Did you know that your fast-eating friend can also influence your own eating habits? A study published in the journal PLoS ONE found that diners who eat fast can influence their dining partner’s eating pace, to the point where they even take bites at the same time as them.
So why is this so? According to the lead researcher of the study Roel Hermans, “We automatically mimic many aspects of the people with whom we interact, including their postures, gestures, mannerisms, and speech accents."
The worst part about scarfing down food is that it also leads to weight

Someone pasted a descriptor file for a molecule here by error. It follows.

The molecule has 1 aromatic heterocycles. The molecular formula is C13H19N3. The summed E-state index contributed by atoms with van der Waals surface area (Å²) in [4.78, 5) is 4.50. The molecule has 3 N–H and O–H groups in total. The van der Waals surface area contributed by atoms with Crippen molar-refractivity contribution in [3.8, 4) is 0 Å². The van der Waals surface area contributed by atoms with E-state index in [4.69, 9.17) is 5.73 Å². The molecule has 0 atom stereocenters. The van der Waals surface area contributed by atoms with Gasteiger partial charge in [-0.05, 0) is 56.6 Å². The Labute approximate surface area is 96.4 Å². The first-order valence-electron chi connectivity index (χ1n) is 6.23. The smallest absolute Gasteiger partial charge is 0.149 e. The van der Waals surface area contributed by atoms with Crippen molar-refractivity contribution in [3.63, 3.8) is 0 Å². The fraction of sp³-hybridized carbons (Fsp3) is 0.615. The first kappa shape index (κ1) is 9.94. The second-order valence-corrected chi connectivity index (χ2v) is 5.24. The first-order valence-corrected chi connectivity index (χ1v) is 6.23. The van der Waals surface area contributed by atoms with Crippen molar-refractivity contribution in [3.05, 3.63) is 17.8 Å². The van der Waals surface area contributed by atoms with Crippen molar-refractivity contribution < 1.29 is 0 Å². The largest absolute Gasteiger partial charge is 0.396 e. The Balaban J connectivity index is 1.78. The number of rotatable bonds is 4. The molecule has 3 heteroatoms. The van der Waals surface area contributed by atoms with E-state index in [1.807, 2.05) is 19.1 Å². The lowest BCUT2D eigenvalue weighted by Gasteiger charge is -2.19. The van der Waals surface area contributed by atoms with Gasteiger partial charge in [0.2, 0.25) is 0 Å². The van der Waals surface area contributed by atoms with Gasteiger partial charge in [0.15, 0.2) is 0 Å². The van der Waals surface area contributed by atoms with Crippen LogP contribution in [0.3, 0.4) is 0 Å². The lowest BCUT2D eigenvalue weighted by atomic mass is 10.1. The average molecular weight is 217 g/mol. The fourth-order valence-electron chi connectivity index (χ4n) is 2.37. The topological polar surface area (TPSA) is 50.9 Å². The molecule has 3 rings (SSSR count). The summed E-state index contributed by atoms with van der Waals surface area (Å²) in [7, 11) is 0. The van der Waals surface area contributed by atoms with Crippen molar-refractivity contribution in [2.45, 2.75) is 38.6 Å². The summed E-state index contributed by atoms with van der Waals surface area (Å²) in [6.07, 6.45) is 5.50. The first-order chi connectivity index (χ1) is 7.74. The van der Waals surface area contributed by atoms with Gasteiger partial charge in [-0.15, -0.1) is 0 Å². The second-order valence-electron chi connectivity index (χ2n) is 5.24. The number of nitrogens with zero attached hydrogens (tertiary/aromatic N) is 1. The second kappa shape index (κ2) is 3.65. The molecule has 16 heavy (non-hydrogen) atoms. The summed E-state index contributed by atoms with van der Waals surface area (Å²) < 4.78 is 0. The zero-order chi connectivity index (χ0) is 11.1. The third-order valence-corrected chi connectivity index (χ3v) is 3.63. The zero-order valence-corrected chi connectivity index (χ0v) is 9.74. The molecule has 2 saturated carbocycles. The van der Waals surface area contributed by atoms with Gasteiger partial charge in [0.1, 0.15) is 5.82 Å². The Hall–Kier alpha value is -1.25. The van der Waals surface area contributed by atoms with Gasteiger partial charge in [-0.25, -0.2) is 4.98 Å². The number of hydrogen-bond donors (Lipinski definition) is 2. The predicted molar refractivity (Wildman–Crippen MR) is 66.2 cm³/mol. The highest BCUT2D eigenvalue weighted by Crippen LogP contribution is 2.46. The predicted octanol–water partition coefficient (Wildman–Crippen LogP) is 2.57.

gain. It takes about 20 minutes for your body to register hunger, meaning
you risk overeating whenever by eating faster. To avoid this, take a sip of water after every bite as it'll help you feel fuller, faster.
Apparently, this kind of behavior can affect how you view your romantic dinner partner. Men in the study were asked to rate women on how desirable they were as a friend or a potential romantic partner; the ones who ate small meals were rated higher than women who ate larger meals.
Participation figures for sports may be down, but millions of us still love to get out there and play. Loads of us feel right at home on the football field, tennis court or rugby pitch. That sense of comfort can lead to us feeling a little too relaxed. That’s when injuries can occur. Read more
We need to eat more healthily. Period. With so much food being constantly labeled as "fat-free" or made with "no trans-fat" and more, the safest bet to eating healthily is to add some fresh, organic ingredients. Here they are: Read more